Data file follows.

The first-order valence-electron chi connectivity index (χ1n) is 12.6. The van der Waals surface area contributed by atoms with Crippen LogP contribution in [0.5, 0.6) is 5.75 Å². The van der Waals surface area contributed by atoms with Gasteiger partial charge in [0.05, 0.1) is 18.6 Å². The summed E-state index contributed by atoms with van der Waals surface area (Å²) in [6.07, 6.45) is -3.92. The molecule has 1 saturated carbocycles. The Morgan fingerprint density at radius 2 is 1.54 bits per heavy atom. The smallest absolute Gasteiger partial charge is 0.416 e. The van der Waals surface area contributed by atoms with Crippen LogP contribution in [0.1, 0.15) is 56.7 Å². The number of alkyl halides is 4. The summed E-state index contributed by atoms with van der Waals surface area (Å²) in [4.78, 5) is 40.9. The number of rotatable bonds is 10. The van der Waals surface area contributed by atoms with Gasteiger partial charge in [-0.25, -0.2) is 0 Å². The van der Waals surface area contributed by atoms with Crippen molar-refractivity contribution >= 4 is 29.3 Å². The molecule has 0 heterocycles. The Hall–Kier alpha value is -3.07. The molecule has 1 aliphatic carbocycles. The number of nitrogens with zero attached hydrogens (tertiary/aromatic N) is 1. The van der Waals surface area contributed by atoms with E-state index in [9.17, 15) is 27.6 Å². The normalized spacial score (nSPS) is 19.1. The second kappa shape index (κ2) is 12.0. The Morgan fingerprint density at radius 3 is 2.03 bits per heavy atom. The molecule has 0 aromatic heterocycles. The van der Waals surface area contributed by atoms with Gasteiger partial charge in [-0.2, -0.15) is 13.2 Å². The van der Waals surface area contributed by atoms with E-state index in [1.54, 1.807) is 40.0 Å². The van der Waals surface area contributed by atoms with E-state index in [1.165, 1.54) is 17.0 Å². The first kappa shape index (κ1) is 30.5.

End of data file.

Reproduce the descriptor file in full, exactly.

The first-order valence-electron chi connectivity index (χ1n) is 12.6. The van der Waals surface area contributed by atoms with Crippen LogP contribution in [0.5, 0.6) is 5.75 Å². The van der Waals surface area contributed by atoms with Gasteiger partial charge in [0.05, 0.1) is 18.6 Å². The summed E-state index contributed by atoms with van der Waals surface area (Å²) in [6.07, 6.45) is -3.92. The molecule has 1 saturated carbocycles. The Morgan fingerprint density at radius 2 is 1.54 bits per heavy atom. The smallest absolute Gasteiger partial charge is 0.416 e. The van der Waals surface area contributed by atoms with Crippen LogP contribution in [0.1, 0.15) is 56.7 Å². The number of alkyl halides is 4. The summed E-state index contributed by atoms with van der Waals surface area (Å²) in [4.78, 5) is 40.9. The number of rotatable bonds is 10. The van der Waals surface area contributed by atoms with Gasteiger partial charge in [-0.25, -0.2) is 0 Å². The van der Waals surface area contributed by atoms with Crippen molar-refractivity contribution >= 4 is 29.3 Å². The molecule has 0 heterocycles. The Hall–Kier alpha value is -3.07. The molecule has 1 aliphatic carbocycles. The number of nitrogens with zero attached hydrogens (tertiary/aromatic N) is 1. The van der Waals surface area contributed by atoms with E-state index in [9.17, 15) is 27.6 Å². The normalized spacial score (nSPS) is 19.1. The second kappa shape index (κ2) is 12.0. The Morgan fingerprint density at radius 3 is 2.03 bits per heavy atom. The molecule has 0 aromatic heterocycles. The van der Waals surface area contributed by atoms with Gasteiger partial charge in [-0.2, -0.15) is 13.2 Å². The van der Waals surface area contributed by atoms with E-state index in [1.54, 1.807) is 40.0 Å². The van der Waals surface area contributed by atoms with E-state index in [1.165, 1.54) is 17.0 Å². The first kappa shape index (κ1) is 30.5.